Opera North: Tosca – Lowry Theatre

I never thought that I would ever enjoy watching an opera. I had many preconceptions about opera and thought that I would hate the experience of going to see one. This is the first opera I have ever seen so I am a complete novice. Thanks to being introduced to opera through Opera North’s Tosca, I realise that I had been blinded by my judgements. The ingrained ideas I had about opera were completely wrong. This is how Tosca converted me into an opera fan and transformed my thinking, dispelling the many misconceptions I had about this art form.

Opera North Tosca Lowry Theatre Manchester Review
Opera North’s Tosca. Picture Credit – Richard H Smith.

1. It’s all in another language so I won’t be able to understand it.

Yes, it is true that a lot of opera is not in English. Tosca is in Italian. However, a lot of operas provide captions to accompany the performance and serve as translation. They make the story a lot easier to understand and make opera accessible to people who do not speak the language. I was expecting the captions to be like subtitles. However, unlike subtitles, they don’t translate every word that is sung. They translate the most important part. Sometimes if there is a duet, it will only translate one character’s side of the conversation which can initially be confusing. Nonetheless, it is easy understand the emotions and characterisation of the other singer, even if you can’t fully discern what they are singing. Opera is an art form that powerfully conveys emotion through voice and performance. I was captivated by Tosca’s narrative of jealousy, love, betrayal and revenge from the minute it started.

2. I wouldn’t be able to keep up with the captions.

As opera is sung, rather than spoken, it naturally takes longer to sing the words than to speak them. It is an art form that elongates the words being sung so they are slower, and more beautiful to listen to. As the language is a lot slower than the time it takes to read the captions, there is plenty of time to digest what is happening on stage. The captions provide an enhancement, rather than an detachment of emotion.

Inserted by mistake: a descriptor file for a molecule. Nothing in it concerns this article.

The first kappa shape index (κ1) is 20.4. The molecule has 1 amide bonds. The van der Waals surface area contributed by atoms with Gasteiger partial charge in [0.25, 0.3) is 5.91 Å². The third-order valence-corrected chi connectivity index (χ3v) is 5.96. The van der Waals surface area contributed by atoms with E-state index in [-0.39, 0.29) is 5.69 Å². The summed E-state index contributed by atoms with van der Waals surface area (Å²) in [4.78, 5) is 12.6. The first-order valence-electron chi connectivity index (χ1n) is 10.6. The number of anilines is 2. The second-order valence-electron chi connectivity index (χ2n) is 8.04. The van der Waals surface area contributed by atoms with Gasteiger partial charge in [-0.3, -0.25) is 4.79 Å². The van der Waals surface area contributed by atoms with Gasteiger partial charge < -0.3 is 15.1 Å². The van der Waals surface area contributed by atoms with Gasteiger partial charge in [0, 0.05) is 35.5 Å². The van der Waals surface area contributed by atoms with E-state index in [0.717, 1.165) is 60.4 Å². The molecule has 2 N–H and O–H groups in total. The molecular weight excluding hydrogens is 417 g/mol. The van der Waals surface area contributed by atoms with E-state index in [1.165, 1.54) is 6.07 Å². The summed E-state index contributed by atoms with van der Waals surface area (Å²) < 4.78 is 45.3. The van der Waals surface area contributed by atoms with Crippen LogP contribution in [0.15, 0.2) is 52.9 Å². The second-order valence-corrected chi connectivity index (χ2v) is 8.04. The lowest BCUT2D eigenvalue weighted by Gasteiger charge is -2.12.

3. The captions would divert my attention away from the stage and I would miss the action.

Opera North provided captions on both sides of the stage for Tosca. They did not intrude on the action on stage and I didn’t have to keep craning my neck to read them. I could simply glance at them to understand what was being sung. It was easy to flick between the two without much effort, and without missing the action on stage. They were not a distraction.

Opera North Tosca Lowry Theatre Manchester Review
Opera North’s Tosca. Picture Credit – Richard H Smith.

4. The audience would be elitist.

Whilst the ticket prices for Tosca, at The Lowry, range up to £60 per ticket, there are plenty of cheaper priced tickets available. I was sat on the row in front of members from Streetwise Opera, a fantastic charity that provides homeless people a platform to perform opera. It allows its members an opportunity to escape the hardships they face on a daily basis. Some of these homeless people sat behind me and were much more familiar with opera than I am. They were enjoying seeing my reactions to Tosca, as a newbie experiencing this opera for the first time. Being a working-class Mancunian, I never felt out of place watching Tosca, defying my perceptions that only high-brow audiences watch opera. If the incredible people from Streetwise Opera prove anything, it is that opera is truly accessible to all.